Once you have constructed a speech that truly addresses your audience's needs, you're ready to add the basics - an opening, transitions, and a conclusion - that reinforce the importance of the material you are giving them.
You are making a pitch for a raise. List three facts as to why you deserve it; along with the facts, list the benefits that your boss will enjoy by granting it.
Imagine you are a Jeep salesperson. Divide a sheet of paper into two columns. Head one column Features, the other one Benefits. List four features of your vehicle. For each feature, list at least one benefit. For example, if you list a convertible top as a feature, list the benefits along side it.
Audience's major needs, problems, concerns at this moment:
Subject knowledge and vocabulary level: ______________________
Their relationship to me as speaker: __________________________
Level of education: ________________________________________
Sex; Ratio of men to women: _______________________________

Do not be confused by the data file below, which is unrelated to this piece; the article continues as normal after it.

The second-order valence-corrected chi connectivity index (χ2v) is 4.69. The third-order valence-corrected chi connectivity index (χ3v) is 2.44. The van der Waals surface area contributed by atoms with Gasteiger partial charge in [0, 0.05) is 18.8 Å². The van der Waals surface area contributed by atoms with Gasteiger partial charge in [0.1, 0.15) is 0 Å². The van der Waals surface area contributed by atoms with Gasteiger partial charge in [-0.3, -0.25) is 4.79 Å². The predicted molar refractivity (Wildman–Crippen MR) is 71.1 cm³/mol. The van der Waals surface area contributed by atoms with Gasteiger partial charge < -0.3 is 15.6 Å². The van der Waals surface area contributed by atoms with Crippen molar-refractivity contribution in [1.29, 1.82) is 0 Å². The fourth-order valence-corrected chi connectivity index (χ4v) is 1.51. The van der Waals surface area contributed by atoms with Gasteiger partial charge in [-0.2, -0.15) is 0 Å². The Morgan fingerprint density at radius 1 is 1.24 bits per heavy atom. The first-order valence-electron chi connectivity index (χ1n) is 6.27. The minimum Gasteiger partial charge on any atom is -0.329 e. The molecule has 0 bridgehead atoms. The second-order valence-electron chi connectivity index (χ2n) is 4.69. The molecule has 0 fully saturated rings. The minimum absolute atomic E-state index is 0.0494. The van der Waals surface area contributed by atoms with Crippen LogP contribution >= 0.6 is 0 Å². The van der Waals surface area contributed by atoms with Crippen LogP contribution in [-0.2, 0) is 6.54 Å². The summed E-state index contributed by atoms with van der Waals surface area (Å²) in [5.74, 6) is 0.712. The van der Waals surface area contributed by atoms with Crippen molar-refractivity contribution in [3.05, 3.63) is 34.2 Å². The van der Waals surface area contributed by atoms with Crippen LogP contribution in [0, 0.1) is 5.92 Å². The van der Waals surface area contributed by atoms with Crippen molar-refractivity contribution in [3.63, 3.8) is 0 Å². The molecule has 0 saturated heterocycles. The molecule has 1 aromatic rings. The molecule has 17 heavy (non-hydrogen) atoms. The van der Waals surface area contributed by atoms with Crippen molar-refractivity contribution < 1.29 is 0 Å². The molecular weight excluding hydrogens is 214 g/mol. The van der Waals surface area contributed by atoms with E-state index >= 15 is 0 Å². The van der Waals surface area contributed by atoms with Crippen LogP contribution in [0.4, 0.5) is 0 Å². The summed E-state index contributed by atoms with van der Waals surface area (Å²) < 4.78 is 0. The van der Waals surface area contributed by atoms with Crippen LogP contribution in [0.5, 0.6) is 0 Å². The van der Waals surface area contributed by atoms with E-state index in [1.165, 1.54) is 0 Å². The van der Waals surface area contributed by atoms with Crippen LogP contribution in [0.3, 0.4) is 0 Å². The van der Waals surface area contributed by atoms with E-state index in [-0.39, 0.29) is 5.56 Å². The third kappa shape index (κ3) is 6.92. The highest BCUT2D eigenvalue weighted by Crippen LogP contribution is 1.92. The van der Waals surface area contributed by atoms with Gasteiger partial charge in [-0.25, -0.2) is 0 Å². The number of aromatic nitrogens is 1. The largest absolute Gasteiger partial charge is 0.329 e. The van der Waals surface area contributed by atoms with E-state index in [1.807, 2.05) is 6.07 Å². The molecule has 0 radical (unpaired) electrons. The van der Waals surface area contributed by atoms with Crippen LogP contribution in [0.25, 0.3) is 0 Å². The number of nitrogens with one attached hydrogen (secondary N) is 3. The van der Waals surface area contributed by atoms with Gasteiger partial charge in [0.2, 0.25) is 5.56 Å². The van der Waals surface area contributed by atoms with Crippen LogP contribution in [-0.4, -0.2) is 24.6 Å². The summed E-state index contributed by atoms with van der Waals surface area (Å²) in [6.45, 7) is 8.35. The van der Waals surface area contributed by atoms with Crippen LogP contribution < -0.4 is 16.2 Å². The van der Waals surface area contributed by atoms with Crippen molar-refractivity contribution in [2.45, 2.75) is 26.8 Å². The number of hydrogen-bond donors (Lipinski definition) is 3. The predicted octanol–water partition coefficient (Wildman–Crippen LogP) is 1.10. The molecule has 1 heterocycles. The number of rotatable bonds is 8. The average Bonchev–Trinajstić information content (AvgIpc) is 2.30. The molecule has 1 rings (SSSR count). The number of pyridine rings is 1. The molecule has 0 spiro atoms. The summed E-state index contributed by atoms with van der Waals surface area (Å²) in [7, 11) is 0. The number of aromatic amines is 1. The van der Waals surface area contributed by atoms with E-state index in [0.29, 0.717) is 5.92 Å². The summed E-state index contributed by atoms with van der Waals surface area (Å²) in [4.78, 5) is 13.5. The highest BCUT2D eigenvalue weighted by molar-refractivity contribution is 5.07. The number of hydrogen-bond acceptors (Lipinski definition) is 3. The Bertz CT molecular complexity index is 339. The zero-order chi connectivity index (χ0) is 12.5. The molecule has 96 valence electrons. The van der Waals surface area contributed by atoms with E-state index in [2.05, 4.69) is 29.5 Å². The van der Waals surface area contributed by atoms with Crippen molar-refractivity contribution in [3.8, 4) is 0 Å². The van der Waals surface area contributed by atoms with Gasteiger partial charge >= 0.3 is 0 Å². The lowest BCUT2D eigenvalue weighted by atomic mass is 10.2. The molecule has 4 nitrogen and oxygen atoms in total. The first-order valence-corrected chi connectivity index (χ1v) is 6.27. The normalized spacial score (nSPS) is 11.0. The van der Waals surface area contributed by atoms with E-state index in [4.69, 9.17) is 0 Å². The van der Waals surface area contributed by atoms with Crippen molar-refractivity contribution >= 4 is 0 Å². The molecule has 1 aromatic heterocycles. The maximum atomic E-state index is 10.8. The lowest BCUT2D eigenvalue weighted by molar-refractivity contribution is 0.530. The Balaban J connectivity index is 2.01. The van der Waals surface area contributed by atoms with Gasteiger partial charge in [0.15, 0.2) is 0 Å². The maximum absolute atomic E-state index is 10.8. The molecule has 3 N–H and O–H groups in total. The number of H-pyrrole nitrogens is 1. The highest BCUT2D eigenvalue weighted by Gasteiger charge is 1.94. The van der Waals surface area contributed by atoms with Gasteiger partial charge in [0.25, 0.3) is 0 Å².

Ethnic background: _______________________________________
Audience size: ___________________________________________
Any special interests or purpose of meeting? __________________
Political persuasion: ______________________________________
Special organization projects and current events: ________________
Are there any other speakers before or after me on the program? ____
Will there be drinking or eating before my speech? _______________
Have other speakers addressed this audience on a similar topic? ____
Audience's reaction? _______________________________________________
What has audience responded to most positively? _________________
What has audience responded to least positively? _________________
What data and support will persuade my audience (for example, statistics, anecdotes, demonstrations, or colorful visuals)?